Webb's Exit Sets Off A Democratic Scramble In Va

RICHMOND, Va. (AP) - U.S. Sen. Jim Webb's decision not to seek re-election means Virginia Democrats must either persuade former Gov. Tim Kaine to run in 2012 or likely field someone who has never won a statewide race.

But Kaine, the Democratic National Committee chairman who has previously disavowed interest in the Senate seat, has been silent since Webb's Wednesday bombshell. That leaves a gathering field of potential candidates on the sideline awaiting word from Kaine.

"He's at the top of the list and I would very strongly encourage him to run," said Brian J. Moran, head of the Democratic Party of Virginia.

Added state Sen. Donald McEachin, "We only have one statewide winner. Governor Kaine is proven statewide, and, like Senator Webb, he brings the right intellectual prowess to the job."

One nationally known Democrat quickly mentioned as a contender should Kaine refuse is former DNC chairman and Clinton White House insider Terry McAuliffe.

McAuliffe, who unsuccessfully sought the Democratic gubernatorial nomination in 2009, isn't ruling out a bid for Webb's seat, said aide Levar M. Stoney. McAuliffe is better suited to being governor than a legislator, Stoney said, but for now he's focused on his clean-fuel, high-efficiency automobile venture, and not elective office.

Other prospects include Democratic U.S. Reps. Gerry Connolly and Bobby Scott, and former U.S. Reps. Tom Perriello and Rick Boucher, who were defeated last fall.

Connolly and Scott declined comment. Perriello was outside the United States and unavailable.

But privately, their aides and senior Virginia Democrats acknowledged Kaine has first refusal.

On the Republican side, George Allen, a former U.S. senator and governor, and tea party activist Jamie Radtke are seeking the GOP nomination, and others are sure to enter.

Allen, once considered a top Republican 2008 presidential prospect, self-destructed in his 2006 re-election bid against Webb after he referred to a Webb aide of Indian descent as "macaca," an ethnic slur in some cultures. Webb won by about 9,000 votes.

Kaine, the son-in-law of former Republican Gov. Linwood Holton, comfortably won the 2005 gubernatorial race after four years as lieutenant governor to popular Democratic Gov. Mark R. Warner, now Virginia's junior U.S. Senator.

He presided over Democratic gains during the first three years of the single, nonrenewable four-year term to which Virginia uniquely limits its governors. He helped Webb oust Allen in 2006 and bankroll and campaign for a Democratic takeover of the state Senate in 2007, and was influential in 2008 making Barack Obama the first Democrat since 1964 to carry Virginia in a presidential race.

But in 2009, Kaine - moonlighting as Obama's hand-picked DNC chief - could not deliver a Democratic successor as Virginia Republicans ended an eight-year losing skid with sweeping victories for all three statewide offices.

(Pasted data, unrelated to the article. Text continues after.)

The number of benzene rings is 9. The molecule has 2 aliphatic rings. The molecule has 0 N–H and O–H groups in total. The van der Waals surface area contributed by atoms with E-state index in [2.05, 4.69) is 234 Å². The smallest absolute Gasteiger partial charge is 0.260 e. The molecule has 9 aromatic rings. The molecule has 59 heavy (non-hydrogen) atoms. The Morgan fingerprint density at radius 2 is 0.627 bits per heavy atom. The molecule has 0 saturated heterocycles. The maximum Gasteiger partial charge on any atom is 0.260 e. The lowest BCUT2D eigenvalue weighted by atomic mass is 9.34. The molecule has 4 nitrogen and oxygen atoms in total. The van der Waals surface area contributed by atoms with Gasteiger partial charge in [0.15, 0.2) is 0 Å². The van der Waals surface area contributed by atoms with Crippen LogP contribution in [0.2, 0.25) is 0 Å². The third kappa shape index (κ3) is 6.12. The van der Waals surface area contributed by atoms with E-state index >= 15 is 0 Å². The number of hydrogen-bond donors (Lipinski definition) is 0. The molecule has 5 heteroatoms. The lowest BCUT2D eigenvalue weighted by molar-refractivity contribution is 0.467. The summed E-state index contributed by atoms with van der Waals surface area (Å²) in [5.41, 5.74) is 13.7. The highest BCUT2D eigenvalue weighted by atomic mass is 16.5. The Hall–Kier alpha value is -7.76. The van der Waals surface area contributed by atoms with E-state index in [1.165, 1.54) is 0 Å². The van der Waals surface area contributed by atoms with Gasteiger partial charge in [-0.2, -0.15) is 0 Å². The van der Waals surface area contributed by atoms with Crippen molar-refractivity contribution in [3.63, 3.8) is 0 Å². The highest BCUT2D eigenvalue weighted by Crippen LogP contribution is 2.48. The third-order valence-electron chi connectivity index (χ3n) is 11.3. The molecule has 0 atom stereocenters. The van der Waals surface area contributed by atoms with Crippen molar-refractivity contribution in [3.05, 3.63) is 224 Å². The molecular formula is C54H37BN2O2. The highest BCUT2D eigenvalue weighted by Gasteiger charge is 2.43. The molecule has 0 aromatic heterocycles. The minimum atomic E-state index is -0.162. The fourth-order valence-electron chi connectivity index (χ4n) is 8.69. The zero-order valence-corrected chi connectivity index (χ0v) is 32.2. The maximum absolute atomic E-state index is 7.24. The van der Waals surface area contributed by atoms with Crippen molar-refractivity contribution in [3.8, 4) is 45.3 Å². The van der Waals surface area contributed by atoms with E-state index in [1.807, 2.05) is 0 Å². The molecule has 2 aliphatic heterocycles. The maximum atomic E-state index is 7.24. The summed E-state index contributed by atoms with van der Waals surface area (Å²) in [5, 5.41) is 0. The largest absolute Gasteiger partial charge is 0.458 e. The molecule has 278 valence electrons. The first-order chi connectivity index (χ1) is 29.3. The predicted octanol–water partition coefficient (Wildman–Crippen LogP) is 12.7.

And last year, the GOP won in another romp, negating the three U.S. House seats that Virginia Democrats captured in 2008.

Weeks before leaving office, Kaine proposed a $1 billion tax increase that even Democrats in Virginia's General Assembly rejected.

Still, he's the best shot the Democrats have at holding Webb's seat, said Mark Rozell, a political science professor at George Mason University in Fairfax.

"Webb really left the party in a dilemma, didn't he?" Rozell said.

"The question for Virginia Democrats is, 'Would Tim Kaine be their best candidate?'" he said. "It looks that way right now simply because he has the highest name identification."

"He did leave the governor's office without very high approval ratings and he wasn't able to leave a legacy by retaining the governorship for his own party," Rozell said.

Obama, with whom Kaine is close politically, has swayed Kaine's decision before.

The day after the 2008 election, Kaine flatly ruled out serving as national party chairman during a news conference. When Obama asked him a few weeks later to head the DNC, Kaine agreed. Since then, Kaine has often repeated his allegiance to the president.

Kaine has been mentioned for a cabinet seat should Obama win a second term. But keeping Webb's seat could also decide whether Democrats retain the Senate in 2012.

Should Kaine not run, the Democrats are not helpless, Brian Moran said.

"No, we don't have anyone who's run and won statewide besides the governor (Kaine), but remember that just five years ago, nobody even knew Jim Webb was a Democrat, much less that he would run for Senate," Moran said.

Webb was a Navy secretary under President Ronald Reagan, but switched parties and ran as a Democrat in 2006 in displeasure over then-President George W. Bush's handling of the economy and the Iraq War.


Bob Lewis has covered Virginia politics since 2000. Associated Press writer Ben Evans contributed in Washington.